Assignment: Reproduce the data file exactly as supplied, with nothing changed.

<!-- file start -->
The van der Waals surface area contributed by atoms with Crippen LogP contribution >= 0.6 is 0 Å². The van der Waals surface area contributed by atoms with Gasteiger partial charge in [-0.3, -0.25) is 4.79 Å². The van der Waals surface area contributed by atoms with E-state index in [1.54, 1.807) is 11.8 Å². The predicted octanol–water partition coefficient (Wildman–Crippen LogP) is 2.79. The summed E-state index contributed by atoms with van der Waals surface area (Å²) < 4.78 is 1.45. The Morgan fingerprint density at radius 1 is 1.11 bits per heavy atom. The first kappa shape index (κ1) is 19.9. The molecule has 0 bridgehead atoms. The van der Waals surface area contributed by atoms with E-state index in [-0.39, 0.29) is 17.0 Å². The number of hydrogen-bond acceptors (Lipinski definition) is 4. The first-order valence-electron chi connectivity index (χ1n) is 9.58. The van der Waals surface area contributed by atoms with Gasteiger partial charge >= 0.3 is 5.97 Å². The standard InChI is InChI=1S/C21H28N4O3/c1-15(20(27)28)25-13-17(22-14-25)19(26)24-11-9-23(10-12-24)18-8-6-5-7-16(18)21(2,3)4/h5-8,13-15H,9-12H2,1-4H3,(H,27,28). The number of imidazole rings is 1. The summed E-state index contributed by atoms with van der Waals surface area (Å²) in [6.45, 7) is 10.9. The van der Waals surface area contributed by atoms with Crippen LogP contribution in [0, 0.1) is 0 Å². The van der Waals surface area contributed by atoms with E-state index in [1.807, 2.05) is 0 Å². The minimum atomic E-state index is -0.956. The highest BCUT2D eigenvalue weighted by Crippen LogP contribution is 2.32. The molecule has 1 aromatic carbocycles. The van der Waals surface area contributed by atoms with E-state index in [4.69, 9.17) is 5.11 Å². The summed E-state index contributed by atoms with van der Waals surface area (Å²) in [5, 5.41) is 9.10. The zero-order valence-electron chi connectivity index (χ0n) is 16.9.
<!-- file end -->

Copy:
The van der Waals surface area contributed by atoms with Crippen LogP contribution >= 0.6 is 0 Å². The van der Waals surface area contributed by atoms with Gasteiger partial charge in [-0.3, -0.25) is 4.79 Å². The van der Waals surface area contributed by atoms with E-state index in [1.54, 1.807) is 11.8 Å². The predicted octanol–water partition coefficient (Wildman–Crippen LogP) is 2.79. The summed E-state index contributed by atoms with van der Waals surface area (Å²) < 4.78 is 1.45. The Morgan fingerprint density at radius 1 is 1.11 bits per heavy atom. The first kappa shape index (κ1) is 19.9. The molecule has 0 bridgehead atoms. The van der Waals surface area contributed by atoms with E-state index in [-0.39, 0.29) is 17.0 Å². The number of hydrogen-bond acceptors (Lipinski definition) is 4. The first-order valence-electron chi connectivity index (χ1n) is 9.58. The van der Waals surface area contributed by atoms with Gasteiger partial charge >= 0.3 is 5.97 Å². The standard InChI is InChI=1S/C21H28N4O3/c1-15(20(27)28)25-13-17(22-14-25)19(26)24-11-9-23(10-12-24)18-8-6-5-7-16(18)21(2,3)4/h5-8,13-15H,9-12H2,1-4H3,(H,27,28). The number of imidazole rings is 1. The summed E-state index contributed by atoms with van der Waals surface area (Å²) in [6.45, 7) is 10.9. The van der Waals surface area contributed by atoms with Crippen LogP contribution in [0, 0.1) is 0 Å². The van der Waals surface area contributed by atoms with E-state index in [1.807, 2.05) is 0 Å². The minimum atomic E-state index is -0.956. The highest BCUT2D eigenvalue weighted by Crippen LogP contribution is 2.32. The molecule has 1 aromatic carbocycles. The van der Waals surface area contributed by atoms with E-state index in [4.69, 9.17) is 5.11 Å². The summed E-state index contributed by atoms with van der Waals surface area (Å²) in [5, 5.41) is 9.10. The zero-order valence-electron chi connectivity index (χ0n) is 16.9.